The third series of Shetland, one of the best returning seasons amongst British TV programs in 2016, is set to premiere on KCET, the largest independent public TV station in the US.
For fans of this Scottish noir crime drama in KCET’s Southern and Central California viewing area, Series 3 comes not a moment too soon. The bonus: guest stars Anna Chancellor (The Hour, Mapp & Lucia), James Cosmo (Game of Thrones, Sons of Anarchy), Ciarán Hinds (Game of Thrones, Above Suspicion), Archie Panjabi (The Good Wife, The Fall), and Saskia Reeves (Wolf Hall, Luther).
If you’re a Shetland newbie, the series revolves around police investigations into murders, suspicious deaths, and other crimes on the eponymous Scottish Islands, primarily Shetland, aka Mainland.
Leading the investigations is DI Jimmy Perez, a down-to-earth guy and committed cop played by the dishy Douglas Henshall (Collision, Primeval). A recent widower and native of Fair Isle, Perez returned to Shetland from Scotland’s mainland so his teen-aged stepdaughter Cassie (Erin Armstrong, Glasgow Girls) could spend more time with her biological father Duncan Hunter (Mark Bonnar, Line of Duty), a close friend of Jimmy.
It isn’t too long after Perez’s return that he realizes his idealism about Shetland might be a wee bit misplaced. It isn’t as safe a place as he remembered it to be.
Working alongside Jimmy on the investigations are the transplanted Glaswegian DC (later Detective Sergeant) Alison “Tosh” MacIntosh (Alison O’Donnell, Holby City), and Shetland native PC (later Detective Constable) Sandy Wilson (Steven Robertson, Being Human). For support and guidance, the team has as a boss Procurator Fiscal Rhona Kelly (Julie Graham, The Bletchley Circle).
Whereas the stories in Series 1 and 2 are two-part adaptations of Red Bones, Raven Black, Dead Water, and Blue Lightning — titles in the “Shetland Island Mysteries” series of novels by the award-winning and bestselling author Ann Cleeves (read my interview with her here) — Series 3 is an original story scripted by Gaby Chiappe (Vera, Lark Rise to Candleford).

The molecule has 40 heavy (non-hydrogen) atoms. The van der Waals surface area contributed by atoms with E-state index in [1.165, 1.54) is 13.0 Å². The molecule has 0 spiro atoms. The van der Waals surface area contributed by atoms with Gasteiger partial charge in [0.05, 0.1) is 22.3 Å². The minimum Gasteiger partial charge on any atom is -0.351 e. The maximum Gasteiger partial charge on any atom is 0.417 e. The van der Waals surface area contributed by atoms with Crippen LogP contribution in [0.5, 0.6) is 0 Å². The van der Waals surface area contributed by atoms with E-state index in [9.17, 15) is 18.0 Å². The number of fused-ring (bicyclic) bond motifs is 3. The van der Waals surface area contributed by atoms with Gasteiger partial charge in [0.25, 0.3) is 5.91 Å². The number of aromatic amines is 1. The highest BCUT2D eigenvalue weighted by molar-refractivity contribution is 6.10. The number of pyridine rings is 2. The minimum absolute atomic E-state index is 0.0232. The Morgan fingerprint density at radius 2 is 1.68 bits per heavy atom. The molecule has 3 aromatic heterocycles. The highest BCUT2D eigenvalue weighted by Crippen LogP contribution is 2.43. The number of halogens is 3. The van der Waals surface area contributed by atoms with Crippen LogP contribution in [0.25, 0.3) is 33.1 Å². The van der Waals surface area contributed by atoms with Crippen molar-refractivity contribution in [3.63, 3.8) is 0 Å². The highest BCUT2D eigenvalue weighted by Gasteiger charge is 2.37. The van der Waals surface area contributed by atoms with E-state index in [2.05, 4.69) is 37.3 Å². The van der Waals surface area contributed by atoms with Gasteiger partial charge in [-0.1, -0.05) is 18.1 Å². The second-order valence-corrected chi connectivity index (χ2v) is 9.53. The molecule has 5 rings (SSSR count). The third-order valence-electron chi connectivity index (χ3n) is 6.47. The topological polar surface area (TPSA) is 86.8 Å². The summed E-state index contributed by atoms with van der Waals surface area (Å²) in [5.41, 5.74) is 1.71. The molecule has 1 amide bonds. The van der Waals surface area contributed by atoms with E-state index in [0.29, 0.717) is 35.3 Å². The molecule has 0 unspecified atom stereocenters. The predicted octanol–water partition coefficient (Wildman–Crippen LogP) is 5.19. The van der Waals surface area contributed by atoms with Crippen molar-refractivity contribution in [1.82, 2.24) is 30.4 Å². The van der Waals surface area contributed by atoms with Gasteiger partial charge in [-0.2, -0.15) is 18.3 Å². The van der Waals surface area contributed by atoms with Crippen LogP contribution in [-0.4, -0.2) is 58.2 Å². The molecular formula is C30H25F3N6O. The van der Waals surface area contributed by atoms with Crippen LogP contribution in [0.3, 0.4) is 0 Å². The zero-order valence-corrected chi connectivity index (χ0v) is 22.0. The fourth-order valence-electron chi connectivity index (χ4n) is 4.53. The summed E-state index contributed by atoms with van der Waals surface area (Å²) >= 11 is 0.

After Robbie Morton seemingly vanishes into thin air on the ferry ride from Aberdeen to Lerwick, a frantic Leanne Randall (Sara Vickers, Endeavour), a fellow passenger with whom he had cozied up, reports his disappearance to DI Perez. Meanwhile, a young boy is hospitalized after ingesting candy-like recreational drugs he picked up on the beach. Could these two incidents be connected? Hmm…
The team’s investigation leads Jimmy to local designer Freya Galdie (Saskia Reeves) and Michael Maguire (Ciarán Hinds), a businessman with a criminal past who’d had an altercation with Robbie on the ferry. Maguire’s a belligerent bugger, and Perez is convinced he’s involved in what happened to Robbie.
The case gets more complicated when a higher-up obstructs the investigation, a suspect is murdered, and Arthur McCall (James Cosmo, Game of Thrones), a seriously nasty mob boss in Glasgow, threatens Jimmy. McCall makes good on his threat, too, but in a way no one could have anticipated.
And the plot thickens. Senior official Phyllis Brennan (Anna Chancellor) discovers that an action from her past could bite her (and her personal relationship with Rhona) in the present, and Jimmy gets up close and personal (and intimate) with a colleague in Glasgow, the beautiful Asha Israni (Archie Panjabi).
Series 3’s departure from episodic television into serialized storytelling is a shift in formatting that makes for a season even more brilliant than the first two.
Having six hour-long installments to tell the story allows for much expansion, including the number of strands, additional locations such as Glasgow, and more guest stars in pivotal roles. It also allows for a depth in the storytelling that cannot be accomplished in one-third the time.
Case in point: While murders are par for the course in crime dramas, increasingly so are depictions of violence against women. In Series 3 of Shetland, there is a rape that occurs off-screen. Let me tell you, you don’t have to see it happen to get that this is a life-shattering event for the victim. Her trauma, fear, anger, and guilt are palpable and visceral. AND this strand is not given short shrift, either. The aftermath of the violation and assault do not become an afterthought; rather, it becomes as integral to the story as the action of the murder investigation. It’s devastating to watch, and too compelling not to.
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